1841 Tamiami Trl N, Naples, FL
NAPLES — Pizza sounds simple.
Start with soft dough, add sauce and cheese, some miscellaneous meats and vegetables. Then, bake it all to ooey-gooey deliciousness and enjoy, preferably with cola or beer.
But if it was actually easy to make a mouthwatering pizza, it wouldn’t be so difficult – or so gratifying – to finally find the perfect pie.
If it was actually easy, there wouldn’t be a reason to visit Mama Mia’s.
In a time – and a town – where businesses often start strong but falter fast, Mama Mia’s owners Erminio and Joesphine Iantosca have been rolling the dough and spreading the sauce for 35 years. The couple is Italian-born, Boston-raised and their pizza is unabashedly New York-style, with light and flaky slices that are ideal for folding over and gobbling up with impunity.
But it’s not the secret to the restaurant’s success. Or, at least, it’s not the only one. Erminio quickly lists why Mama Mia’s continues to flourish, and it’s a standard checklist for any small business owner: long hours, a consistently good product and loyal customers.
“This business is like a marriage,” he explains. “Sometimes you got a good day. Sometimes you got a bad day. You just got to stick with it.”
Josephine is nowhere to be seen as he relates this bit of wisdom, but it’s almost certain she would have something to add. The couple started dating as East Boston-area teenagers and married in their early 20s, moving to Naples after Erminio visited the area on vacation and decided he liked it.
In Boston, Erminio worked at a pizza place – the Pizza Pad – and discovered it was his calling. The then-owner told him he needed to learn how to toss a pizza, and if he couldn’t learn it in two weeks, to give up. Erminio went home and practiced with a wet dish towel, mastering the act in four days.
The owner then gave his young charge another bit of advice.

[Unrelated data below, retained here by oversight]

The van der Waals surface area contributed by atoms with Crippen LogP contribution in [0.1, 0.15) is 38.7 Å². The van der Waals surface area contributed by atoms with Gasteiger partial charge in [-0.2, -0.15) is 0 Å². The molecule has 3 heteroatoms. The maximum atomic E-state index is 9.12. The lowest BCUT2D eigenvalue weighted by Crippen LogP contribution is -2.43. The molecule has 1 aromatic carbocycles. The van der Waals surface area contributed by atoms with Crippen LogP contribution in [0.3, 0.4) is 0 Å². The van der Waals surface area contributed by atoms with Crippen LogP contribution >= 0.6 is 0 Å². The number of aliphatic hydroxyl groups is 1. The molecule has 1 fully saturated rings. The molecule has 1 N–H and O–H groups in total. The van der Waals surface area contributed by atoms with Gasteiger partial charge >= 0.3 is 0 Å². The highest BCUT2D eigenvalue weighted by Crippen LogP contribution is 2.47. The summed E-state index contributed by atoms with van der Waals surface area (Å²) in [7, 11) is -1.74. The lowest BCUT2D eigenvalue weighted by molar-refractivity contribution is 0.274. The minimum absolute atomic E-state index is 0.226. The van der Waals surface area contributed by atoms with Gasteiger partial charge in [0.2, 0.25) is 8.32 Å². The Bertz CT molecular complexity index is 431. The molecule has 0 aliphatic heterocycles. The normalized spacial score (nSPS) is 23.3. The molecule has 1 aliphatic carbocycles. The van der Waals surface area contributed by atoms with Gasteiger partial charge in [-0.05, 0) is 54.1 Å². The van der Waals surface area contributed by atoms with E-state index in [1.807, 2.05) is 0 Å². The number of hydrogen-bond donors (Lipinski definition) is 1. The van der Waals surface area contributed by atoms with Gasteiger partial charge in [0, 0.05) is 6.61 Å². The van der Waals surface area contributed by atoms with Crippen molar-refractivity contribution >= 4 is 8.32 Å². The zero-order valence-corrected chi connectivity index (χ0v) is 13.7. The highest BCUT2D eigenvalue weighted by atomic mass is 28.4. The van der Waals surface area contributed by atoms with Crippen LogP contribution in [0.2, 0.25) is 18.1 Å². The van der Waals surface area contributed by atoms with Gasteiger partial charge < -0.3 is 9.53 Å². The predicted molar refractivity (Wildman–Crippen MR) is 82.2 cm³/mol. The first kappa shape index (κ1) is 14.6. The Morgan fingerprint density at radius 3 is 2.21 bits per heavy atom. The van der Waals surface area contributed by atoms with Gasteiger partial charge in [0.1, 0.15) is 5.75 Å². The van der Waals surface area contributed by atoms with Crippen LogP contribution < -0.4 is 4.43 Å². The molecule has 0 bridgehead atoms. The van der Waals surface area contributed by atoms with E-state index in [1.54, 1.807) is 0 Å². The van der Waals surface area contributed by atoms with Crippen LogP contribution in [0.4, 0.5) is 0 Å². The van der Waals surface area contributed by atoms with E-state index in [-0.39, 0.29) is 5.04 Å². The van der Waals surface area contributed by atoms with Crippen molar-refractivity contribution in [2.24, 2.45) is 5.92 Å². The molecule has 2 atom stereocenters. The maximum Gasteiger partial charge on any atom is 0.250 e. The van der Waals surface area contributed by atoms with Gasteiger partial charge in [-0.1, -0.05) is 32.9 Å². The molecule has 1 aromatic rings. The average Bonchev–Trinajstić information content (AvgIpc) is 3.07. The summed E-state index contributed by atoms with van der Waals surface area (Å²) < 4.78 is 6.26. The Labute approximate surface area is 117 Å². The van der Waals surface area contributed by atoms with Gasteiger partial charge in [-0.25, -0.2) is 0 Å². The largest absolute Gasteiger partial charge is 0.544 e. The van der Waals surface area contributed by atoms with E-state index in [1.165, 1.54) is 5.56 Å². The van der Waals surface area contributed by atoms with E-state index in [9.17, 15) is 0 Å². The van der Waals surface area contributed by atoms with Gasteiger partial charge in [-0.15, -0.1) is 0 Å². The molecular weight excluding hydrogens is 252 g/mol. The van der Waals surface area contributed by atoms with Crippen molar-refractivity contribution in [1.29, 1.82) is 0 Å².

“Then he told me, ‘Guess what. If you stick with it, someday, you’ll be a success,’” Erminio recalls.
In Naples, Erminio took a job in construction and looked for a suitable place to open his own pizza parlor, ultimately finding a spot in the Moorings Plaza, a small strip mall. Since Josephine was three months pregnant with the first of their three children, daughter Kristina, it seemed appropriate to call the restaurant something that would reflect that, and on Feb. 23, 1975 – Erminio’s 23rd birthday – Mama Mia’s was born.
Josephine, who worked at the Naples Social Security Office, didn’t quit her day job. Instead, she came in on lunch breaks and after work to help out. She marvels at that schedule now.
“Plus, I was pregnant,” she says. “Now, I can’t even do this.”
Although, of course, she can and does. Josephine, like Erminio, is always at Mama Mia’s, usually joined by their two sons, Erminio Jr. and Joseph. Also frequently behind the counter is a longtime employee who the Iantoscas simply call Fabio, although that’s not his real name; Fabio seems to have no complaints.
Nor do few others who come to Mama Mia’s. On a recent afternoon, a pizza patron made sure to stop and to tell Josephine the restaurant serves delicious, authentic New York-style pizza, and he should know – he’s from there. He spoke about the restaurant’s pizza with such pride, warmth and familiarity, it was as if he ate there all the time.
A regular, right? Nope, Josephine said. Merely another patron, moved to poetry by their pizza.
It was just such besotted customers who helped Mama Mia’s succeed, outlasting competitors. Many of the restaurant’s first patrons were Naples High School kids, students on their lunch breaks or hanging out. That gave way to include married couples and families with kids. Then the Naples High kids became the married couples and the families with kids.
“They all liked the pizza,” Josephine says.
Now the Naples High kids’ kids are their customers, as well as the man from New York, and a whole lot of other people, too. On game nights, the restaurant is overflowing, all the red vinyl booths full and the tables arranged in confusing configurations. At noon on weekdays, the parking lot is packed, as businesspeople, police officers and ladies who lunch cram into the eatery for a sub, salad or – what else? – pizza.But Mama Mia’s success can’t be solely the result of the Neapolitan pizza passion or, as Erminio noted, hard work and a consistent product.
Like the secret to creating a perfect pizza, there’s something else in the mix and it’s absolutely the Iantoscas. Erminio arrives at 7 a.m. every day to make the sauce and dough, and oversees the ovens on the restaurant’s busiest nights. Josephine handles the front counter and knows how to do almost everything else; she has resisted the sauce and dough-making, she admits, figuring it would only add up to another responsibility.
The mention of retirement only makes Josephine roll her eyes. After 35 years of making pizza, who knows what the future will bring?
“Probably another 35 more,” Erminio says.